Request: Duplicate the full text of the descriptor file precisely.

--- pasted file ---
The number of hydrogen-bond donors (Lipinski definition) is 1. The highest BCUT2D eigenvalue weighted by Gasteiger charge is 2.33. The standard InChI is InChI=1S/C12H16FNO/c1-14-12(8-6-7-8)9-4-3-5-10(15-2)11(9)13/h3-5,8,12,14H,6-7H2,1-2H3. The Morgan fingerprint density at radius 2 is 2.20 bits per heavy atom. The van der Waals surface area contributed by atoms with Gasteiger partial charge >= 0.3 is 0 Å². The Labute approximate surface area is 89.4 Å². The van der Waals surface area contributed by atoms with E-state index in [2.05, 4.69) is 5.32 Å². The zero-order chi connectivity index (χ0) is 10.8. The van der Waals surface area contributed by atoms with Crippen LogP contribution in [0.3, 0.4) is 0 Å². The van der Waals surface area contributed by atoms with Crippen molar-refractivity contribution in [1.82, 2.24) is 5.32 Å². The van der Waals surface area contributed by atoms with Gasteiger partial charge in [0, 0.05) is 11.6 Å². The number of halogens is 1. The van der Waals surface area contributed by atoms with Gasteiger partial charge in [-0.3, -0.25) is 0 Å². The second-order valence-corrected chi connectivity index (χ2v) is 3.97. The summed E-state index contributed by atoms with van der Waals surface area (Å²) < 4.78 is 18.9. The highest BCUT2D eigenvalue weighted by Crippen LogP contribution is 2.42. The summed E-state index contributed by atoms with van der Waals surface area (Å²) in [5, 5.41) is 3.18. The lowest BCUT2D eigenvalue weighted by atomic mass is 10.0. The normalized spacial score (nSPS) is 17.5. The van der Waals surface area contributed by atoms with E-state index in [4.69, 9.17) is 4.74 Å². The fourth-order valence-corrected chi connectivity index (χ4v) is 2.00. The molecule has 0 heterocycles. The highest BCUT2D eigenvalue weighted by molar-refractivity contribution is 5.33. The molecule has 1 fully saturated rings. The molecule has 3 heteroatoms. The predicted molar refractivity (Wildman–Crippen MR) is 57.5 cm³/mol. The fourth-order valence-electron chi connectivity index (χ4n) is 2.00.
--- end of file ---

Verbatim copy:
The number of hydrogen-bond donors (Lipinski definition) is 1. The highest BCUT2D eigenvalue weighted by Gasteiger charge is 2.33. The standard InChI is InChI=1S/C12H16FNO/c1-14-12(8-6-7-8)9-4-3-5-10(15-2)11(9)13/h3-5,8,12,14H,6-7H2,1-2H3. The Morgan fingerprint density at radius 2 is 2.20 bits per heavy atom. The van der Waals surface area contributed by atoms with Gasteiger partial charge >= 0.3 is 0 Å². The Labute approximate surface area is 89.4 Å². The van der Waals surface area contributed by atoms with E-state index in [2.05, 4.69) is 5.32 Å². The zero-order chi connectivity index (χ0) is 10.8. The van der Waals surface area contributed by atoms with Crippen LogP contribution in [0.3, 0.4) is 0 Å². The van der Waals surface area contributed by atoms with Crippen molar-refractivity contribution in [1.82, 2.24) is 5.32 Å². The van der Waals surface area contributed by atoms with Gasteiger partial charge in [0, 0.05) is 11.6 Å². The number of halogens is 1. The van der Waals surface area contributed by atoms with Gasteiger partial charge in [-0.3, -0.25) is 0 Å². The second-order valence-corrected chi connectivity index (χ2v) is 3.97. The summed E-state index contributed by atoms with van der Waals surface area (Å²) < 4.78 is 18.9. The highest BCUT2D eigenvalue weighted by Crippen LogP contribution is 2.42. The summed E-state index contributed by atoms with van der Waals surface area (Å²) in [5, 5.41) is 3.18. The lowest BCUT2D eigenvalue weighted by atomic mass is 10.0. The normalized spacial score (nSPS) is 17.5. The van der Waals surface area contributed by atoms with E-state index in [4.69, 9.17) is 4.74 Å². The fourth-order valence-corrected chi connectivity index (χ4v) is 2.00. The molecule has 0 heterocycles. The highest BCUT2D eigenvalue weighted by molar-refractivity contribution is 5.33. The molecule has 1 fully saturated rings. The molecule has 3 heteroatoms. The predicted molar refractivity (Wildman–Crippen MR) is 57.5 cm³/mol. The fourth-order valence-electron chi connectivity index (χ4n) is 2.00.